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Abbrev. for scalable vector graphics. A form of XML used to describe an image. The image is specified by lines of XML code defining paths, shapes, fills, colors, etc. Text can be included with instructions as to font, size, weight, style, and other effects. SVG were promoted by W3C as a format for images on the Web. The format has a number of advantages. The files are small (compared with a bitmap image) and the images are scalable (i.e. they can be expanded without loss of resolution). Moreover, scripts (e.g. JavaScript) can be embedded in the XML to create special effects (e.g. animation or color change in response to the cursor). In addition, the files are searchable (e.g. it is possible to search for place names on a map). Support for SVG in current (2008) web browsers is variable and generally incomplete.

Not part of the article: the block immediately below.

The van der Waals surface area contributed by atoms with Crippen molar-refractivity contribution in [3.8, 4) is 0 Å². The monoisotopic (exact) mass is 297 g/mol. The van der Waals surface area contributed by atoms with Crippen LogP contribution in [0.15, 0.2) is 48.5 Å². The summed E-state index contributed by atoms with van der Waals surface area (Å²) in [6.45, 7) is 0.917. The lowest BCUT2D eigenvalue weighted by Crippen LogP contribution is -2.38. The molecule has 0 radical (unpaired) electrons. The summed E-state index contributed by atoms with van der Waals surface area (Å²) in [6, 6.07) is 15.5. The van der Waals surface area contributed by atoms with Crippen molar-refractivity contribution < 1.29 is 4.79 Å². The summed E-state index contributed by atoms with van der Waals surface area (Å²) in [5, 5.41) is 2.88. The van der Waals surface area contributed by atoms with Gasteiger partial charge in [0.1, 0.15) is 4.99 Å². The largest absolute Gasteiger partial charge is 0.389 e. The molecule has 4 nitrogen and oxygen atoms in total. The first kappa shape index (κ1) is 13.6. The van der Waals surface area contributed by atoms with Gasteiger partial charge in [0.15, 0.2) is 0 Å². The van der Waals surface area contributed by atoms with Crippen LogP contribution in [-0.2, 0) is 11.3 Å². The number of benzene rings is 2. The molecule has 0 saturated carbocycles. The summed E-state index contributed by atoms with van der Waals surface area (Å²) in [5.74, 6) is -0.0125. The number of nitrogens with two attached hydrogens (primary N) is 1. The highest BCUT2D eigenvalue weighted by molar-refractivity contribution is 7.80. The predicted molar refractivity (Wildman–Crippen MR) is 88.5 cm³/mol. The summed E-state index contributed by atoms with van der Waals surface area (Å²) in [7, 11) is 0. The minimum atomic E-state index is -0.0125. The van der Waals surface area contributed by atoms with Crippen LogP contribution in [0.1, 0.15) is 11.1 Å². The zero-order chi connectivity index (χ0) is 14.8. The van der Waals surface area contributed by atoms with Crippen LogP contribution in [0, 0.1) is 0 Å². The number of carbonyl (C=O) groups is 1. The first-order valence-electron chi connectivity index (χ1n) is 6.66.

http://www.w3.org/TR/SVG11/ The W3C SVG specification (version 1.1)

Subjects: Computing.

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